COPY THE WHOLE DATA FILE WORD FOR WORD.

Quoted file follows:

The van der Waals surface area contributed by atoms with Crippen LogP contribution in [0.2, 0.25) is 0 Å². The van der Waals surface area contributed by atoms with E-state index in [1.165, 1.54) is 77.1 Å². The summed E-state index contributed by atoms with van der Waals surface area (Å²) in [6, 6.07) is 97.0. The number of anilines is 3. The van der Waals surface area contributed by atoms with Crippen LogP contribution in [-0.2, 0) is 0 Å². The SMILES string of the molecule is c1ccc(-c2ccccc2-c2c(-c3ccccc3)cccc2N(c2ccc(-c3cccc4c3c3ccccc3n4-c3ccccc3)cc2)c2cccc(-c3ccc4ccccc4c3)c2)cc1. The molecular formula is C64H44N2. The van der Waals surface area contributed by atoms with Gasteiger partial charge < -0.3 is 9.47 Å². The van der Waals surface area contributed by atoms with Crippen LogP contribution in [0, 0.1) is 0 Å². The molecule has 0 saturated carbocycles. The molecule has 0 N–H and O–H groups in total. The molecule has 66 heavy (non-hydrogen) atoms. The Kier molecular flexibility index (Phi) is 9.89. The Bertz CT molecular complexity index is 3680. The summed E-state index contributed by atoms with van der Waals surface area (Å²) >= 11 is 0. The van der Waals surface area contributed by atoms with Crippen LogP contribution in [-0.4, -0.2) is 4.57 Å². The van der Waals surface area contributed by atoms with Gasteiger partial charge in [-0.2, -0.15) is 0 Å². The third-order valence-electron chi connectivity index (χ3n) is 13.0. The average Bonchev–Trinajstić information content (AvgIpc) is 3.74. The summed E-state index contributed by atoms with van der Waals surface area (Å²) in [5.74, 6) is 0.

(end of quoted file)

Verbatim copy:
The van der Waals surface area contributed by atoms with Crippen LogP contribution in [0.2, 0.25) is 0 Å². The van der Waals surface area contributed by atoms with E-state index in [1.165, 1.54) is 77.1 Å². The summed E-state index contributed by atoms with van der Waals surface area (Å²) in [6, 6.07) is 97.0. The number of anilines is 3. The van der Waals surface area contributed by atoms with Crippen LogP contribution in [-0.2, 0) is 0 Å². The SMILES string of the molecule is c1ccc(-c2ccccc2-c2c(-c3ccccc3)cccc2N(c2ccc(-c3cccc4c3c3ccccc3n4-c3ccccc3)cc2)c2cccc(-c3ccc4ccccc4c3)c2)cc1. The molecular formula is C64H44N2. The van der Waals surface area contributed by atoms with Gasteiger partial charge < -0.3 is 9.47 Å². The van der Waals surface area contributed by atoms with Crippen LogP contribution in [0, 0.1) is 0 Å². The molecule has 0 saturated carbocycles. The molecule has 0 N–H and O–H groups in total. The molecule has 66 heavy (non-hydrogen) atoms. The Kier molecular flexibility index (Phi) is 9.89. The Bertz CT molecular complexity index is 3680. The summed E-state index contributed by atoms with van der Waals surface area (Å²) >= 11 is 0. The van der Waals surface area contributed by atoms with Crippen LogP contribution in [-0.4, -0.2) is 4.57 Å². The van der Waals surface area contributed by atoms with Gasteiger partial charge in [-0.2, -0.15) is 0 Å². The third-order valence-electron chi connectivity index (χ3n) is 13.0. The average Bonchev–Trinajstić information content (AvgIpc) is 3.74. The summed E-state index contributed by atoms with van der Waals surface area (Å²) in [5.74, 6) is 0.